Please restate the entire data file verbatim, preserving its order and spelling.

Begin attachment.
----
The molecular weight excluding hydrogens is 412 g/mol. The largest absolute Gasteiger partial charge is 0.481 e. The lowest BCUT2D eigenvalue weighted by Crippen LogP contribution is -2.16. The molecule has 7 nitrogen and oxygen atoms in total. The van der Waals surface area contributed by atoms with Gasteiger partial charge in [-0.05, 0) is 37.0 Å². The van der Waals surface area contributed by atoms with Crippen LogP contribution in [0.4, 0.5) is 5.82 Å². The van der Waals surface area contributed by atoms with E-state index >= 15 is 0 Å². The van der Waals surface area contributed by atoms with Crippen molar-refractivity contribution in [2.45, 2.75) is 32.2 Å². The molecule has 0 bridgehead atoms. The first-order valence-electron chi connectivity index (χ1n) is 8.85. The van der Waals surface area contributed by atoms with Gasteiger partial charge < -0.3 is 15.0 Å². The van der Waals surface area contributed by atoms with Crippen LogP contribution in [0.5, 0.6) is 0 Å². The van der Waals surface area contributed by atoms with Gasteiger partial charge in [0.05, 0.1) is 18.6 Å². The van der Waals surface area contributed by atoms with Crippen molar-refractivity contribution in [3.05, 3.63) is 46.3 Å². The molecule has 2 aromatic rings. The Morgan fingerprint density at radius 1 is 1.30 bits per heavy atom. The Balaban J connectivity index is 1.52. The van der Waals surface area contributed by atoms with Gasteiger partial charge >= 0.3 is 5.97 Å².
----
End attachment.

The molecular weight excluding hydrogens is 412 g/mol. The largest absolute Gasteiger partial charge is 0.481 e. The lowest BCUT2D eigenvalue weighted by Crippen LogP contribution is -2.16. The molecule has 7 nitrogen and oxygen atoms in total. The van der Waals surface area contributed by atoms with Gasteiger partial charge in [-0.05, 0) is 37.0 Å². The van der Waals surface area contributed by atoms with Crippen LogP contribution in [0.4, 0.5) is 5.82 Å². The van der Waals surface area contributed by atoms with E-state index >= 15 is 0 Å². The van der Waals surface area contributed by atoms with Crippen molar-refractivity contribution in [2.45, 2.75) is 32.2 Å². The molecule has 0 bridgehead atoms. The first-order valence-electron chi connectivity index (χ1n) is 8.85. The van der Waals surface area contributed by atoms with Gasteiger partial charge < -0.3 is 15.0 Å². The van der Waals surface area contributed by atoms with Crippen LogP contribution in [0.5, 0.6) is 0 Å². The van der Waals surface area contributed by atoms with Gasteiger partial charge in [0.05, 0.1) is 18.6 Å². The van der Waals surface area contributed by atoms with Crippen molar-refractivity contribution in [3.05, 3.63) is 46.3 Å². The molecule has 2 aromatic rings. The Morgan fingerprint density at radius 1 is 1.30 bits per heavy atom. The Balaban J connectivity index is 1.52. The van der Waals surface area contributed by atoms with Gasteiger partial charge >= 0.3 is 5.97 Å².